The fate of Japan’s recently-announced and ambitious decarbonization pledge will in large part depend on the future course determined by the country’s largest utility, JERA. The company is a vast network of fossil fuel assets and trading, and the world’s No.1 importer of LNG. If such a colossus of old-energy can make a drastic transition to clean energy, then Japan has a chance.
About 10% of Japan’s CO2 emissions can be traced to JERA. The company operates more than two dozen thermal power stations with 70 GW of capacity, equivalent to one-third of Japan’s total.
Despite such an entrenched fossil fuel asset base, JERA has pledged to embrace the clean energy revolution. The company says it is betting big on ammonia and hydrogen, and has strong ambitions in offshore wind.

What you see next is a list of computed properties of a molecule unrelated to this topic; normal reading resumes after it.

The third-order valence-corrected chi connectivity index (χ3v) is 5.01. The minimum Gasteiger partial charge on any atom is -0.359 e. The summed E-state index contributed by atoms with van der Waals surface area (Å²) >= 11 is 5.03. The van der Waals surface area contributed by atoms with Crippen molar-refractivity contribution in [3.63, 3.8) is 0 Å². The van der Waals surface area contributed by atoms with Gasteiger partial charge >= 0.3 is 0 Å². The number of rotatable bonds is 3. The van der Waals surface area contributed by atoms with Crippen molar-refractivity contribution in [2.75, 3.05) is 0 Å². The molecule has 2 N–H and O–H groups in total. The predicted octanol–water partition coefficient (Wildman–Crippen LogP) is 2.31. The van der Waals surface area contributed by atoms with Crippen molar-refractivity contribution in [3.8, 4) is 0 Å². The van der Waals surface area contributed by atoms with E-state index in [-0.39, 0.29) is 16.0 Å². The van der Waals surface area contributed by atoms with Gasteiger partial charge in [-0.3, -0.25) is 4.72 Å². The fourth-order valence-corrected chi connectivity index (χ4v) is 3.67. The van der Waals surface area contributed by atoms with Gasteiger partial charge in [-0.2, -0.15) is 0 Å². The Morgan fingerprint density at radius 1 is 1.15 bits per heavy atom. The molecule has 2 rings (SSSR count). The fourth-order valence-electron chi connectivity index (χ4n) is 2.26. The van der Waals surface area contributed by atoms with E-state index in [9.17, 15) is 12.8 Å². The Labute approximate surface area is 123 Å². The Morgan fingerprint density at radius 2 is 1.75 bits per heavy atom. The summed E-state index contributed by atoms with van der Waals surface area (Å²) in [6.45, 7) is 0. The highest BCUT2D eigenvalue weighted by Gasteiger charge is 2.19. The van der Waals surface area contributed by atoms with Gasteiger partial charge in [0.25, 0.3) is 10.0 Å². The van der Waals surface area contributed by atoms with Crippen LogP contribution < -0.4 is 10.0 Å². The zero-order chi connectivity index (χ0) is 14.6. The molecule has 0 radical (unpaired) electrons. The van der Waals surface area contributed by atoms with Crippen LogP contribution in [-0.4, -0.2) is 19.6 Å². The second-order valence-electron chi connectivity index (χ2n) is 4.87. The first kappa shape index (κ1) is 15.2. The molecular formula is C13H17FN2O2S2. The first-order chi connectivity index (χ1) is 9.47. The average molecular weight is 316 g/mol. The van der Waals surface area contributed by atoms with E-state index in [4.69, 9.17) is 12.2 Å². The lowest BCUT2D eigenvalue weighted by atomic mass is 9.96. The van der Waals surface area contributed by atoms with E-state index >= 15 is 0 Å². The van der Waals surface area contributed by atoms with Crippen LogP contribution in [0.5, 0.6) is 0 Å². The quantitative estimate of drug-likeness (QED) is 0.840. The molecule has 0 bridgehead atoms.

JERA’s influence on Japan’s national energy strategy is unmistakable. Last October, JERA took center stage when it unveiled a strategy toward zero CO2 emissions by 2050. Two weeks later, Prime Minister Suga made the national pledge to achieve decarbonization by mid-century. A JERA executive admitted to Japan NRG that the company exchanged views with government agencies beforehand.
Both JERA and the government identify hydrogen and offshore wind as the essential pillars of the zero-emission goals. Inspired by JERA’s strategy, Kansai Electric Power Co. and Chugoku Electric Power Co. in February also announced plans to promote the use of ammonia to achieve net zero greenhouse gas emissions. By 2050, Japan projects that power generation based on hydrogen and ammonia will account for ….